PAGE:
Posted on | April 28, 2011 | 3 Comments
Although this superb exhibition celebrates Mexico’s most famous artist-couple, it is the iconic figure of Frida Kahlo that has been drawing the crowds to IMMA. Rivera painted murals in New York during his lifetime, but Kahlo has had a more long-term international impact. It’s not hard to see why.
His 1943 portrait of collector Natasha Gelman relies on slightly cheesy symbolism to transform the woman into a human calla lily; Kahlo’s 1943 Gelman is a real woman, her hard stare framed by a fur stole and elaborate hairdo. Rivera made Gelman into a pleasing object; Kahlo gave her an inner life. It is the same honesty she brings to her infamous self-portraits, six of which are on show, including her 1943 Self-Portrait as Tehuana/Diego on My Mind (above), and the early Self Portrait with Necklace (1933).
Photographs of Kahlo in various traditional costumes, by her one-time lover Nickolas Muray, as well as Japanese contemporary artist Yasumasa Morimura’s 2001 Kahlo-homage video, Dialogue with Myself (Encounter), all add to the myth, but her own carefully composed self-portraits are the artists’s true legacy. Kahlo was a performance artist before the term existed, and time hasn’t faded her ability to deliver a visual and emotional punch without moving a muscle.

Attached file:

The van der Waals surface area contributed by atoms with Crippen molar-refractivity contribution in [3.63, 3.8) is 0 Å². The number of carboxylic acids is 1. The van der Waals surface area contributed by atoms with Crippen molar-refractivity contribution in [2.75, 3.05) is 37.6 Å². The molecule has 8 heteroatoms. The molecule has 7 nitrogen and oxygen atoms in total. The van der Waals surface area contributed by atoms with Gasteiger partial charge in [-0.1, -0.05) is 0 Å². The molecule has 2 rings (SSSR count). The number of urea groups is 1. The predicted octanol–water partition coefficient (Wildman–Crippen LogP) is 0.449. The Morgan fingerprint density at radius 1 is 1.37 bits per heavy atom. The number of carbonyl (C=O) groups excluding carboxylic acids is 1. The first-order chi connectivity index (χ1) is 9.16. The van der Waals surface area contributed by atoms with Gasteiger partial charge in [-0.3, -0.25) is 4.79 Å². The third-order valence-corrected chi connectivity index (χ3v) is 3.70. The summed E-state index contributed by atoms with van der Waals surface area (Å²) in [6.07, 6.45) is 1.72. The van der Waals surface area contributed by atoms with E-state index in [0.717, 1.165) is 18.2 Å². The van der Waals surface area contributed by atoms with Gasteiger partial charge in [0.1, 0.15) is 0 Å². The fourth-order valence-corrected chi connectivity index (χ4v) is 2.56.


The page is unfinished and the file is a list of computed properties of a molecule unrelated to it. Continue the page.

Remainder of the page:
VIDEO: You can see me talking about this exhibition on RTE Television’s The View programme, along with writer Declan Hughes and comedian Kevin Gildea here. The other items discussed are Ed O’Loughlin’s novel Toploader and the films Meek’s Cutoff and Little White Lies.
INFO: Frida Kahlo and Diego Rivera – Masterpieces of the Jacques and Natasha Gelman Collection is at the Irish Museum of Modern Art, Dublin, until 26 June 2011. Open Tues-Sat 10am-5.30pm (Wed 10.30am), Sundays and Bank Holidays 12-5.30pm. Closed Mondays. Admission €5/ €3, students/u18s free, free for all on Fridays.
EDIT 17 June 2011: In light of the comments below I thought it would be a good idea to post images of both Gelman portraits. So here they are (the show runs until 26 June 2011):